Winter mechanical hedge pruning of olive trees can result in a strong post-pruning shoot growth response and a low return flowering intensity the following year. However, post-pruning practices including tip heading, water sprout thinning, and the application of the growth inhibitor mepiquat chloride (MC) may positively reduce subsequent vegetative growth and promote flowering. Two experiments were carried out with the aim of addressing the following questions: (1) Do these post-pruning practices applied on trees that received simulated mechanical pruning during the winter reduce growth and increase flowering in the spring of the following year?; and (2) What is the optimal MC dose in unpruned trees needed to increase flowering the following spring? In the first experiment, five-year-old olive trees (cv. Arbequina) growing in a fairly low-density orchard (208 trees ha−1) were hedge pruned at the end of winter using manual clippers on the east and west sides to simulate mechanical disk pruning, and the post-pruning treatments were applied at the pit hardening stage (early summer). In the second experiment, foliar or soil application of MC was performed at pit hardening in unpruned trees. The results show that tip heading of new shoots led to a large number of lateral shoots that flowered little, or not at all, the following spring. In contrast, the water sprout thinning treatment had sufficient flowering to significantly increase fruit number and yield the following year compared to tip heading. Foliar application of MC (1500 ppm) after winter pruning did not inhibit new shoot growth, return flowering was low, and yield was less than the water sprout thinning treatment. The lack of a post-pruning response to foliar MC was likely related to the dose used (1500 ppm). In the second experiment, a foliar application of MC at 3000 ppm was associated with greater return flowering and yield than the untreated control. In conclusion, thinning of vigorous water sprouts at the pit hardening stage three months after simulated winter mechanical hedge pruning can improve fruit number and yield the next year, especially on a per canopy volume basis. Furthermore, the responses to foliar MC application in unpruned trees suggest that more detailed post-pruning studies with MC application doses in the 2000–3000 ppm range and at additional phenological stages should be performed over several consecutive years to assess whether this practice could be a suitable management tool.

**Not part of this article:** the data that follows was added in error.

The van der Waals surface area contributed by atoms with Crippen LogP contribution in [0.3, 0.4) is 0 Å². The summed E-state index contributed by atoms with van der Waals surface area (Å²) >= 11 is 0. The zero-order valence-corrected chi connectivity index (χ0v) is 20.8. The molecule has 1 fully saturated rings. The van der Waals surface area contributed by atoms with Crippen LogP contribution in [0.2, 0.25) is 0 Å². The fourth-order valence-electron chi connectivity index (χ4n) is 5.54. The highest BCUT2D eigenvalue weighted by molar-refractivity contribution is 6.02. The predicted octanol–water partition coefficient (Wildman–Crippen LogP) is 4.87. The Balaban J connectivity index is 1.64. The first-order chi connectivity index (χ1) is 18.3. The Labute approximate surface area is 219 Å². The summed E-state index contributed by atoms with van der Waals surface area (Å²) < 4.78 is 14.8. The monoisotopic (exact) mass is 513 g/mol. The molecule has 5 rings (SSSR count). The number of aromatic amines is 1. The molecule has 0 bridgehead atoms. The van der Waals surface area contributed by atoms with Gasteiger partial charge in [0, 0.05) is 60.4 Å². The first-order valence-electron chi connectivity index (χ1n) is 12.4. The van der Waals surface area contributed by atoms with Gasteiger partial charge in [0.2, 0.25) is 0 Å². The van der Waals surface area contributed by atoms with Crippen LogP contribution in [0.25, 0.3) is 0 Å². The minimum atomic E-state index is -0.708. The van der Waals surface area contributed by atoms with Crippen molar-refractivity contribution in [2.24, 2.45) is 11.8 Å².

The effects of water regimes on the plant water status, photosynthetic performance, metabolites fluctuations and fruit quality parameters were evaluated. All DIS treatments enhanced leaf tissue density, RDI and SDI generally did not affect leaf water status and maintained photosynthetic machinery working properly, while SDIAF treatment impaired olive tree physiological indicators. DIS treatments maintained the levels of primary metabolites in leaves, but SDIAF plants showed signs of oxidative stress.